We asked a group of young Muslim mothers from Canada, United States and United Kingdom about some of their greatest problems celebrating Muslim holidays with young kids in Western countries. 75% of mothers ranked the lack of symbols, colours and traditions to be their greatest pain point with Muslim holidays and said they would like to see this problem addressed.
How did North American holidays get assigned colours?
We hit the books to figure out how each North American holiday got its colours and noticed a pattern. North American holiday colours aren’t determined at random nor are they necessarily influenced by the season in which a holiday occurs. Rather, holiday colours are directly informed by the traditions of the holiday.
For example, Halloween is orange and black because Halloween’s tradition is to put out Jack-O-Lanterns at night. So, orange becomes the colour of Halloween because it represents the Jack-O-Lantern and black becomes the colour of Halloween because it represents the night.
The origins of Christmas’ red and green are more obscure but it’s thought that the colours stem from when people used poinsettia and holly plants for the Roman festival of Saturnalia – both plants are red and green. Today, Christmas traditions are thought of more in terms of Santa (red) and Christmas trees (green).
Sometimes a holiday can occur in spring or summer but still have dark colours associated with it. For example, graduation is a holiday most prominently associated with May/ June but rather than using bright summery colours to depict graduation, classic graduation decor uses black (the colour of traditional graduation robes), gold (the traditional colour of tassels on grad caps) and white (the colour of diplomas.) In this way, you can see once again that the seasons don’t necessarily inform holiday colours – traditions do.
Applying the same principal to Ramadan
Keeping this pattern in mind, we analyzed Ramadan’s traditions. The only Ramadan traditions that are cross-cultural are the religious traditions so that’s what we used to determine a pattern. We noticed that Ramadan’s religious traditions are based around the theme of “night.”
For example, the dates for Ramadan and Eid are determined by sighting the moon at night. Fasting is a core tradition of Ramadan and food is a central cultural element of Ramadan. However, food is only consumed at night (at sunset or before dawn). If you have any memories of great meals you’ve had in Ramadan, they were all probably at night. Tarawih prayers are a uniquely Ramadan tradition and only occur at night. Lastly, one of the most important traditions of Ramadan is the Night of Power (Laylat Al-Qadr) and its central idea is to stay up the entire night in worship.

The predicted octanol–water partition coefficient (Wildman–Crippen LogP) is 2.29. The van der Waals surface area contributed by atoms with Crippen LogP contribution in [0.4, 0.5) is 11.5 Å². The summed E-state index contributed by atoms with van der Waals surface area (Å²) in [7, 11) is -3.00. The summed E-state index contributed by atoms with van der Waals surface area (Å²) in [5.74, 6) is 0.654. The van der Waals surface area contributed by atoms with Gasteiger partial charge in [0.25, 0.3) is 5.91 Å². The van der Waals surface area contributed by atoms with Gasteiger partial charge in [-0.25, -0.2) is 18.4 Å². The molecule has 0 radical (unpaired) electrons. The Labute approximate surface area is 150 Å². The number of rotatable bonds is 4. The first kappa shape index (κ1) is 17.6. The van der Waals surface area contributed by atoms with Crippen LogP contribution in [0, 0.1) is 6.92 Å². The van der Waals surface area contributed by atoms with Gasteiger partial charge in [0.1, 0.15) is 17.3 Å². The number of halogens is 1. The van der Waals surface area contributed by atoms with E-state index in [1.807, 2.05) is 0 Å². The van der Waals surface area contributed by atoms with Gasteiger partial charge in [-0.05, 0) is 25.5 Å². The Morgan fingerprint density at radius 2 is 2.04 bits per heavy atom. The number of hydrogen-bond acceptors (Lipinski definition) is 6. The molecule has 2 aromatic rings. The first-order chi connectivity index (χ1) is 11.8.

Typically, in North America when a holiday’s traditions occur at night such as Halloween or New Year’s Eve, black is the colour of choice. However, it would be hard for Muslims to create a unique holiday identity in North America with black since Halloween and New Year’s Eve both use crescent and star motifs (the crescent and star is the international symbol of Islam). Similarly, blue (another colour to represent night), is the official colour for Hanukkah which may lead to confusion between the holidays of minority religions. Instead, we suggest purple as the primary colour to represent Ramadan and Eid al-Fitr. Here’s why.
- Purple is a colour associated with twilight, the time we break our fast. (Have a look at the pictures below).
- Purple is a colour associated with a starry night sky. (See pictures below.)
- Purple represents mystery. Ramadan certainly has an air of mystery; for example the exact date of Night of Power each year is an intentional mystery. For those who follow the Local Moon Sighting Method, even holiday dates are a mystery, only known for certain the night before.
- Purple represents spirituality. Ramadan is of course a time of year associated with spirituality.
- Purple in Western culture is a colour of majesty. In some Muslim cultures around the world (ex. Turkish), the month of Ramadan is regarded as the Sultan of all the 12th months in a year, or the King of all the months. Therefore, there’s a connection with purple in this regard as well.
- Purple is not the primary colour for any other North American holiday yet. Purple is, however, the colour of Lent in churches (and hence one of the colours of Mardi Gras) but for anyone who doesn’t know what Ramadan is (a lot of people) they can at least gather it’s a period of self-restraint similar to Lent because they share the same colour (albeit for completely different reasons.) Similarly, you may also occasionally see purple used for Halloween because of purple’s relation to nighttime.
- It’s helpful that Disney’s Aladdin, a story adapted from A Thousand and One Nights (again we see this theme of night in Muslim culture), has already subconsciously established this connection of purple with Muslim culture in the minds of American people. Curious George’s new Ramadan book also uses a purple cover because purple is a colour to depict night.
Along with purple, we’re also using gold to represent stars and white to represent the crescent moon. Gold, however, represents light in general (not just the light of stars) since light is needed at night to perform traditions. (Additionally, the Quran is often referred to as a ‘light’ and Ramadan is the month when the Quran was revealed.) You may also see us use a touch of blue and pink here and there because those are two colours we see, along with purple and gold, at sunset (the time to break fast in Ramadan.) Have a look at the pictures below to see how purple represents twilight and night.